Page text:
Israel approves immigration for 9,000 Ethiopian Jews

Following previous decision to halt Ethiopian aliyah, 9,000 Ethiopian Jews eligible to make aliyah

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The Israeli government has approved a proposal made by Interior Minister Silvan Shalom to continue Ethiopian immigration to Israel. The decision comes after aliyah (Jewish immigration to Israel) from Ethiopia was stopped.

The Jews in Ethiopia were forced to convert to Christianity in the 19th and 20th century and are referred to as Falashmura or Beta Israel. Ethiopian Jews began making aliyah to Israel through Operation Moses, Joshua and Solomon in 1979 through 1990.

The most recent proposal will allow the over 9,000 Jews from Gondar and Addis Ababa to make aliyah under the conditions they convert in Israel. Jews in these communities have left their homes with intention of immigrating to Israel.

Additionally, Ethiopians within Israel with relatives still stuck in Ethiopia will have three months to apply for their aliyah from Israel.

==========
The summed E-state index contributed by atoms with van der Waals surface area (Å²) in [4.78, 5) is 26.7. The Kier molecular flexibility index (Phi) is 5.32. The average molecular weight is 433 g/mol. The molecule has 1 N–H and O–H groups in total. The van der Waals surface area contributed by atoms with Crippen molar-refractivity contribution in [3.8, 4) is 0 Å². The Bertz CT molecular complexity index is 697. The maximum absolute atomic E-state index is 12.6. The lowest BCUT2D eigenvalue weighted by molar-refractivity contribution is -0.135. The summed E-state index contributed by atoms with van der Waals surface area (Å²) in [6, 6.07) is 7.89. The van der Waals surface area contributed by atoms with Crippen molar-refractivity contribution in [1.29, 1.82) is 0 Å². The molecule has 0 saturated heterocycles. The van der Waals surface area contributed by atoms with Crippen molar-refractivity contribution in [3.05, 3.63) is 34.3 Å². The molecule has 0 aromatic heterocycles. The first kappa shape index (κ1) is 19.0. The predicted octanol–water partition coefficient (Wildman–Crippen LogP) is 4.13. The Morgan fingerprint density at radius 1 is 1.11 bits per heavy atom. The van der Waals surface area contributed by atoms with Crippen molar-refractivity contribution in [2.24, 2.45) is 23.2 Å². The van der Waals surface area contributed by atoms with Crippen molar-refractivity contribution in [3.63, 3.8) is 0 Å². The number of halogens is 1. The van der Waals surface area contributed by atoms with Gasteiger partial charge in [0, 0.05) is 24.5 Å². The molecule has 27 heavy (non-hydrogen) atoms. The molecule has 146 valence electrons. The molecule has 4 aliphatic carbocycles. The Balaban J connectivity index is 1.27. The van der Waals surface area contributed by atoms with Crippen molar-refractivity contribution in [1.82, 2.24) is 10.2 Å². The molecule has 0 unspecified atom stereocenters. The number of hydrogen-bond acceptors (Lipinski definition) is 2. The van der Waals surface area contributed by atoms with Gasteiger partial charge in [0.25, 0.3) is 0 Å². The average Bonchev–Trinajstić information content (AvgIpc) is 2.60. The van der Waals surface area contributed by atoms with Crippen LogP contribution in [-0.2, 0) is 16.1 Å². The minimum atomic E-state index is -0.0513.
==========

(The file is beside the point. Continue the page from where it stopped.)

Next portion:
The proposal states that, “many families of Ethiopian origin were left split, some in Israel and some in Ethiopia. The matter of these families, waiting for aliyah in Addis Ababa and Gondar, is unique: These are people who left their homes and villages many years ago, and while some members of their families came to Israel, after having met the conditions of the various cabinet decisions regarding the Falashmura, they remained in Addis Ababa and Gondar, living a Jewish life…”

As the previous proposal for the last wave of Ethiopian aliyah, the proposal claims this will be the last Ethiopian aliyah and that there would be “no more organized groups”, only aliyah on individual basis.